absolutely, undeniably, scientifically proven to be
impossible to overcome.
Oh, just get over it! Well, I guess it’s not that
easy. So try to sit down for just a few minutes and
listen. All you have to do is listen ? you don’t have
to actually write a single word.
Ah, there you all are again. I am beginning to make
you out now that the cloud of dust is settling.
I am here to tell you that WRITER’S BLOCK CAN BE
Please, remain seated.
There are ways to trick this nasty demon. Pick one,
pick several, and give them a try. Soon, before you
even have a chance for your heartbeat to accelerate,
guess what? You’re writing.
Here are some tried and true methods of overcoming
1. Be prepared. The only thing to fear is fear itself.
(I know, that’s a clich?but as soon as you start
writing, feel free to improve on it.) If you spend
some time mulling over your project before you
actually sit down to write, you may be able to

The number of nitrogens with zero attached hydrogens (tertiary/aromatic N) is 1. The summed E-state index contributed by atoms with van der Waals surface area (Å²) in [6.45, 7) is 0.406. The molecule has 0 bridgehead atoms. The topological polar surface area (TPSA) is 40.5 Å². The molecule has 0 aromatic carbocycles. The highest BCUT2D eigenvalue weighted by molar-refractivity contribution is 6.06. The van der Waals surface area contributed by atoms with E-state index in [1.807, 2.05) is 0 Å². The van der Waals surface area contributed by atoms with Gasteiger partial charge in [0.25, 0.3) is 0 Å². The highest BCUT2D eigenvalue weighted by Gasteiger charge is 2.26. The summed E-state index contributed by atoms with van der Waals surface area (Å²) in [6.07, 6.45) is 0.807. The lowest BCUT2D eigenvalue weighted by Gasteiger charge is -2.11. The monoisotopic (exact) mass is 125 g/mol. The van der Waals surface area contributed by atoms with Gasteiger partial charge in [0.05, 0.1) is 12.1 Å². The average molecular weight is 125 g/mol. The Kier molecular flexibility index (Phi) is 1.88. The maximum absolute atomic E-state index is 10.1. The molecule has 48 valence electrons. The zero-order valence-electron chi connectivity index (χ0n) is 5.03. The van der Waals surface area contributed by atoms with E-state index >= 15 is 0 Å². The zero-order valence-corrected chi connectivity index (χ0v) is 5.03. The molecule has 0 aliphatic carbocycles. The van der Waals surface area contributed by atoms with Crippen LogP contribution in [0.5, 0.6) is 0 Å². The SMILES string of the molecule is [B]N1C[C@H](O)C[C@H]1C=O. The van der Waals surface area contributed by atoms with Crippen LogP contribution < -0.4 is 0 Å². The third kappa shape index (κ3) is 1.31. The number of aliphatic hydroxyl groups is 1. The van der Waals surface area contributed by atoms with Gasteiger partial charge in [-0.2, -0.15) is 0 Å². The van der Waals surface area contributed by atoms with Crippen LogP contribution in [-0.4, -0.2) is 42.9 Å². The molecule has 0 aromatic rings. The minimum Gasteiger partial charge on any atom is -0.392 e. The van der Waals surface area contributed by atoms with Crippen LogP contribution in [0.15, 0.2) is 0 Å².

circumvent the worst of the crippling panic.
2. Forget perfectionism. No one ever writes a
masterpiece in the first draft. Don’t put any
expectations on your writing at all! In fact, tell
yourself you’re going to write absolute garbage, and
then give yourself permission to happily stink up your
3. Compose instead of editing. Never, never write your
first draft with your monkey-mind sitting on your
shoulder making snide editorial comments. Composing is
a magical process. It surpasses the conscious mind by
galaxies. It’s even incomprehensible to the conscious,
editorial, monkey-mind. So prepare an ambush. Sit down
at your computer or your desk. Take a deep breath and
blow out all your thoughts. Let your finger hover over
your keyboard or pick up your pen. And then pull a
fake: appear to be about to begin to write, but
instead, using your thumb and index finger of your
dominant hand, flick that little annoying ugly monkey